How will your work have an impact?

Our work will have an impact through research, training, and improved dissemination of good practices. On the research side, the objective is to forge collaborations with researchers in the areas of economics, sociology and psychology, to create new teaching strategies and workshops designed to empower women. The Chair will also inform the wider public about effective ways of fostering entrepreneurship and promoting women's leadership. It is this combination that makes the programme particularly innovative: offering new teaching based upon the research and becoming a resource for all institutions wishing to establish teaching programmes. Our effectiveness in this area will have been proven by a scientific approach.

You have previously said that institutions are often misguided in their attempts to facilitate women’s access to positions of responsibility and that the effect of some initiatives is actually counterproductive.

Companies understand that it is in their interest to have more women in positions of responsibility. Their intentions are generally well-meaning and some companies go as far as establishing specific initiatives. However,  the research shows that some of these initiatives can be counterproductive; they may even contribute to strained working relations between women and men, and in some cases reduce promotion opportunities for women. Furthermore, there is a notable lack of communication between researchers studying these issues and the companies themselves. This Chair is also intended to improve the information companies receive about initiatives whose impact has been evaluated scientifically.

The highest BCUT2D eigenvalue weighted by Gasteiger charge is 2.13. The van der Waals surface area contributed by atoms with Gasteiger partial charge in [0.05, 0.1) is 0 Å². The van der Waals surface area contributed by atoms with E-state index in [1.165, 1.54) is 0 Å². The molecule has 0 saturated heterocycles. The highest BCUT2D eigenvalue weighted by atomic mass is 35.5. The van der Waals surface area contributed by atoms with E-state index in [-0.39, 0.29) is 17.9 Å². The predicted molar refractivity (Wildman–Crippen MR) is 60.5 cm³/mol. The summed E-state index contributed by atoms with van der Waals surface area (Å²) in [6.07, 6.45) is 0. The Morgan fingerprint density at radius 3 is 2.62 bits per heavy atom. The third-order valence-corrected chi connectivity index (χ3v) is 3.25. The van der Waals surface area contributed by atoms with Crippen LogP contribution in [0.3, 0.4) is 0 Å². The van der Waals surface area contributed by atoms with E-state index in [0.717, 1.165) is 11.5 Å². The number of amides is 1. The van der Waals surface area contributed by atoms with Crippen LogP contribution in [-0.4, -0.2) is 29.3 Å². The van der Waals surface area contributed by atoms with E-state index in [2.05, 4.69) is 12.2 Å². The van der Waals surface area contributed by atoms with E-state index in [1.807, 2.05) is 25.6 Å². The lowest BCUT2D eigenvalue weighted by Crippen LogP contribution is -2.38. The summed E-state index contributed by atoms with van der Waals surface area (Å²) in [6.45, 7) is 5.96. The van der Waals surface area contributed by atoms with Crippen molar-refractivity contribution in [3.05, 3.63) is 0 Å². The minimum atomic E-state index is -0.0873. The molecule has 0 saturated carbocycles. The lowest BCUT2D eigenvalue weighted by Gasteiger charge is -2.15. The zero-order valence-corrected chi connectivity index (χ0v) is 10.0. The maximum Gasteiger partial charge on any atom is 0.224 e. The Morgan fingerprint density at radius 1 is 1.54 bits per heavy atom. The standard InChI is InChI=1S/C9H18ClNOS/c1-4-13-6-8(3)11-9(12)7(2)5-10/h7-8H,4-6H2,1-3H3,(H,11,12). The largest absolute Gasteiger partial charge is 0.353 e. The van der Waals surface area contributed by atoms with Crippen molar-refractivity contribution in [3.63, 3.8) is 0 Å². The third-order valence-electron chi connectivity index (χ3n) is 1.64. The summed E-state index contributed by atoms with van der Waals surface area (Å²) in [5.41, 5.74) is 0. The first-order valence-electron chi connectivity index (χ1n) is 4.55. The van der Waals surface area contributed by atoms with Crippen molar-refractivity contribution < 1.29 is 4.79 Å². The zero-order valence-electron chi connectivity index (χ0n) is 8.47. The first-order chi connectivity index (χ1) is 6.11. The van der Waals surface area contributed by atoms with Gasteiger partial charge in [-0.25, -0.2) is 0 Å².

Does the Chair aim to bring about lasting changes in attitudes?

As an economist, I don’t necessarily seek to change attitudes, but I do want to inform decision-making, for example by improving understanding of how women's career choices are shaped. Research shows that women tend to choose studies that lead to careers that are less well-paid and have inferior career development prospects. These choices are largely influenced by gender stereotypes and a lack of information. If women better understood how these stereotypes influence their choices, and if they were better informed about the consequences of their choices, they might make career decisions that are better aligned with their true ambitions. My objective is the following: to help women achieve their own individual ambitions.
 
The Women in Business Chair was created at the initiative of the Sciences Po Centre for Entrepreneurship, in partnership with the Sciences Po Interdisciplinary Laboratory for the Evaluation of Public Policies (LIEPP) and the Gender Research and Academic Programme (PRESAGE). It is supported by the CHANEL Foundation and Goldman Sachs.

Anne Boring is an Assistant Professor in the Department of Economics at Erasmus University Rotterdam and associate researcher at LIEPP and PRESAGE. Her work has a particular focus on econometric analyses of gender inequalities in higher education and the world of work.